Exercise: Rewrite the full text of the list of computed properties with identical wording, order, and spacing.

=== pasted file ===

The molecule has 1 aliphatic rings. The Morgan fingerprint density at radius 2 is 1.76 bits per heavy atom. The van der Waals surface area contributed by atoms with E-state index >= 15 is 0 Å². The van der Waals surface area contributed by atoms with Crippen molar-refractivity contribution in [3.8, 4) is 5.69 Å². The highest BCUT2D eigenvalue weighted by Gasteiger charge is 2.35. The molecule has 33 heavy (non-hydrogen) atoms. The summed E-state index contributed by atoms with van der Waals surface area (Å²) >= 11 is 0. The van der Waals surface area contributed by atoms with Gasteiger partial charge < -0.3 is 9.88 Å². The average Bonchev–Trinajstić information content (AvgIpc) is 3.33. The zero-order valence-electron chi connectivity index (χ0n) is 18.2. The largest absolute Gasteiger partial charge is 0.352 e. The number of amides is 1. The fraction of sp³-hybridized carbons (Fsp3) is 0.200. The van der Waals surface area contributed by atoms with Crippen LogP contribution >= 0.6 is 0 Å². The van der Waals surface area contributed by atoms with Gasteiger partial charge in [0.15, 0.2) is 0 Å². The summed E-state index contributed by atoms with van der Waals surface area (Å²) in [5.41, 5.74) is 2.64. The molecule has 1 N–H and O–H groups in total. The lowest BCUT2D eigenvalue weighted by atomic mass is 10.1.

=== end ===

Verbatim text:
The molecule has 1 aliphatic rings. The Morgan fingerprint density at radius 2 is 1.76 bits per heavy atom. The van der Waals surface area contributed by atoms with E-state index >= 15 is 0 Å². The van der Waals surface area contributed by atoms with Crippen molar-refractivity contribution in [3.8, 4) is 5.69 Å². The highest BCUT2D eigenvalue weighted by Gasteiger charge is 2.35. The molecule has 33 heavy (non-hydrogen) atoms. The summed E-state index contributed by atoms with van der Waals surface area (Å²) >= 11 is 0. The van der Waals surface area contributed by atoms with Gasteiger partial charge < -0.3 is 9.88 Å². The average Bonchev–Trinajstić information content (AvgIpc) is 3.33. The zero-order valence-electron chi connectivity index (χ0n) is 18.2. The largest absolute Gasteiger partial charge is 0.352 e. The number of amides is 1. The fraction of sp³-hybridized carbons (Fsp3) is 0.200. The van der Waals surface area contributed by atoms with Crippen LogP contribution >= 0.6 is 0 Å². The van der Waals surface area contributed by atoms with Gasteiger partial charge in [0.15, 0.2) is 0 Å². The summed E-state index contributed by atoms with van der Waals surface area (Å²) in [5.41, 5.74) is 2.64. The molecule has 1 N–H and O–H groups in total. The lowest BCUT2D eigenvalue weighted by atomic mass is 10.1.